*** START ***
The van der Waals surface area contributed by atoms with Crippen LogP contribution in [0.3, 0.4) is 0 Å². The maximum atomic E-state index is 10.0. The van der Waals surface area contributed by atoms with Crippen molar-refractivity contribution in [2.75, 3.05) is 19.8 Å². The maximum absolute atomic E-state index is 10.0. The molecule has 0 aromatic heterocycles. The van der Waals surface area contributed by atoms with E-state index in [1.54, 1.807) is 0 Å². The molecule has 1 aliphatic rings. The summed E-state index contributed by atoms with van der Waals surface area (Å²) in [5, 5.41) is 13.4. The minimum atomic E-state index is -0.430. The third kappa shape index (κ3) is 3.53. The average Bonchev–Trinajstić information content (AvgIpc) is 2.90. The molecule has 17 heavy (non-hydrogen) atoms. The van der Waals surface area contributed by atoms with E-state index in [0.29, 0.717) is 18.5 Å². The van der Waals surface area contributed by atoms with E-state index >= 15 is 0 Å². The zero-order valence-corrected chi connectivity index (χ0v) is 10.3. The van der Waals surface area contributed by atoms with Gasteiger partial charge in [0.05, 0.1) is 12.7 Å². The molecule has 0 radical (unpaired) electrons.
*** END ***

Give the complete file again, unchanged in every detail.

The van der Waals surface area contributed by atoms with Crippen LogP contribution in [0.3, 0.4) is 0 Å². The maximum atomic E-state index is 10.0. The van der Waals surface area contributed by atoms with Crippen molar-refractivity contribution in [2.75, 3.05) is 19.8 Å². The maximum absolute atomic E-state index is 10.0. The molecule has 0 aromatic heterocycles. The van der Waals surface area contributed by atoms with E-state index in [1.54, 1.807) is 0 Å². The molecule has 1 aliphatic rings. The summed E-state index contributed by atoms with van der Waals surface area (Å²) in [5, 5.41) is 13.4. The minimum atomic E-state index is -0.430. The third kappa shape index (κ3) is 3.53. The average Bonchev–Trinajstić information content (AvgIpc) is 2.90. The molecule has 17 heavy (non-hydrogen) atoms. The van der Waals surface area contributed by atoms with E-state index in [0.29, 0.717) is 18.5 Å². The van der Waals surface area contributed by atoms with E-state index >= 15 is 0 Å². The zero-order valence-corrected chi connectivity index (χ0v) is 10.3. The van der Waals surface area contributed by atoms with Gasteiger partial charge in [0.05, 0.1) is 12.7 Å². The molecule has 0 radical (unpaired) electrons.